inadvertent returns. A more competent formation was encountered at approximately 73 m below the water level corresponding to nearly 100 m of vertical distance to the entry point. A very intense pre-bore engineering and hydrofracturing analyses was followed by constant monitoring of the downhole pressure and returns. Michels took an additional preventive step on installing 220 m of casing on both sides to stabilise the unconsolidated top layers and serve as constrains to distribute push forces along the drill string to the drill bit instead of to the formation.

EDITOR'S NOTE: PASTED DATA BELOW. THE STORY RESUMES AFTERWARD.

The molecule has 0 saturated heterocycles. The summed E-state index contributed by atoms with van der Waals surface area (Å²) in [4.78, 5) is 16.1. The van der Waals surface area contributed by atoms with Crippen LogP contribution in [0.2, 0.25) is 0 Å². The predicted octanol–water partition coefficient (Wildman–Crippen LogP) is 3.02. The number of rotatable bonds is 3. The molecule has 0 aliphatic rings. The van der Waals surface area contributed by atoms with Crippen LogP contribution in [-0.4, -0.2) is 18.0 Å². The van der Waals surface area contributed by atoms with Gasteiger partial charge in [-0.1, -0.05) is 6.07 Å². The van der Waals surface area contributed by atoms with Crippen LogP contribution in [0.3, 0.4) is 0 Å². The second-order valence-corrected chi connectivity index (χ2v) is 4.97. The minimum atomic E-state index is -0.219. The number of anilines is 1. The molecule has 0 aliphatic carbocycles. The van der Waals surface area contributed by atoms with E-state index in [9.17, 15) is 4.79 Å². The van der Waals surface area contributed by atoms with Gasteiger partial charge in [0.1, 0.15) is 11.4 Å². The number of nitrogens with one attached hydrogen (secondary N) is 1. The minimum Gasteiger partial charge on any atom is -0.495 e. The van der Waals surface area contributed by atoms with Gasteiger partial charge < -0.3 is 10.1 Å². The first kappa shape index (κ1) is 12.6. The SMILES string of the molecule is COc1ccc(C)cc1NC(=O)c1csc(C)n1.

Environmental protection To secure the lake and the surrounding areas from any unexpected drilling fluid spills, a comprehensive plan was developed for drilling fluid management. The drilling fluid programme was managed by a team of specialists who were onsite 24/7 during drilling operations to monitor and maintain constant control of drilling fluids and drilling parameters whenever needed. After the intersect was completed and the two rigs were connected by the long drill string, the Michels crew used an in-house designed and fabricated 36 in. hole opener to enlarge almost 5 km in one single pass. The immense volume of water needed to keep up with the increased flowrate from the pilot hole to the reaming stage required specifically designed water tanks to be built onsite to ensure operations would continue uninterruptedly and the hole was always free of cuttings. At the same time, Michels Pipeline, Inc. was preparing the 24 in. product pipe to be pulled into place. Finding adequate space to lay down 5 km of pipe was a challenging task. A large amount of space was required because it was crucial to avoid mid-welds during pullback installation. Stopping during long pullbacks can increase forces, which can undermine the odds for success. With that in mind, two segments were welded separately, a 130 m section was the first segment to be pulled in, a 4573 m section as a second and last. Finally, after nearly a month, reaming was completed, and the crew was ready to swab and make sure the hole was ready to receive the long string of 24 in. pipe and seal the project. Once more, it was time for Michels Pipeline, Inc. to come